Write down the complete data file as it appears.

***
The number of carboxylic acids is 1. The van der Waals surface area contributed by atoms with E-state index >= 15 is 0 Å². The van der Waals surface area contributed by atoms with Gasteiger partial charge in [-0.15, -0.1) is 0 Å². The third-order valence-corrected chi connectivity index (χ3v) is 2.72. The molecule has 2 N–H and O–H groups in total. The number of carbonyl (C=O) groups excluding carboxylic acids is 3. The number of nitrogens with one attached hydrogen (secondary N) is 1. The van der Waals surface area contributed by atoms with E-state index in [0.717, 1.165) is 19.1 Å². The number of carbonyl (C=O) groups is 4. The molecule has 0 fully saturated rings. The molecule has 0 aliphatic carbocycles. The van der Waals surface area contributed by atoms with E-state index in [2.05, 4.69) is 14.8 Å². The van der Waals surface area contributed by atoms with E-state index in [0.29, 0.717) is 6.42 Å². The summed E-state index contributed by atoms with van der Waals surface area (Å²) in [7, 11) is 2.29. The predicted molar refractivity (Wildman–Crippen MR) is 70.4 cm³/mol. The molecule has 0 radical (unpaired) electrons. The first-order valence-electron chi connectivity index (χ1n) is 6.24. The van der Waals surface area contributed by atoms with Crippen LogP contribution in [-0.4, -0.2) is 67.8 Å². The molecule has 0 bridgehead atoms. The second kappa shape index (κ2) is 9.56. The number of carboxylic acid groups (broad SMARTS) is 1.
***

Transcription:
The number of carboxylic acids is 1. The van der Waals surface area contributed by atoms with E-state index >= 15 is 0 Å². The van der Waals surface area contributed by atoms with Gasteiger partial charge in [-0.15, -0.1) is 0 Å². The third-order valence-corrected chi connectivity index (χ3v) is 2.72. The molecule has 2 N–H and O–H groups in total. The number of carbonyl (C=O) groups excluding carboxylic acids is 3. The number of nitrogens with one attached hydrogen (secondary N) is 1. The van der Waals surface area contributed by atoms with E-state index in [0.717, 1.165) is 19.1 Å². The number of carbonyl (C=O) groups is 4. The molecule has 0 fully saturated rings. The molecule has 0 aliphatic carbocycles. The van der Waals surface area contributed by atoms with E-state index in [2.05, 4.69) is 14.8 Å². The van der Waals surface area contributed by atoms with E-state index in [0.29, 0.717) is 6.42 Å². The summed E-state index contributed by atoms with van der Waals surface area (Å²) in [7, 11) is 2.29. The predicted molar refractivity (Wildman–Crippen MR) is 70.4 cm³/mol. The molecule has 0 radical (unpaired) electrons. The first-order valence-electron chi connectivity index (χ1n) is 6.24. The van der Waals surface area contributed by atoms with Crippen LogP contribution in [-0.4, -0.2) is 67.8 Å². The molecule has 0 bridgehead atoms. The second kappa shape index (κ2) is 9.56. The number of carboxylic acid groups (broad SMARTS) is 1.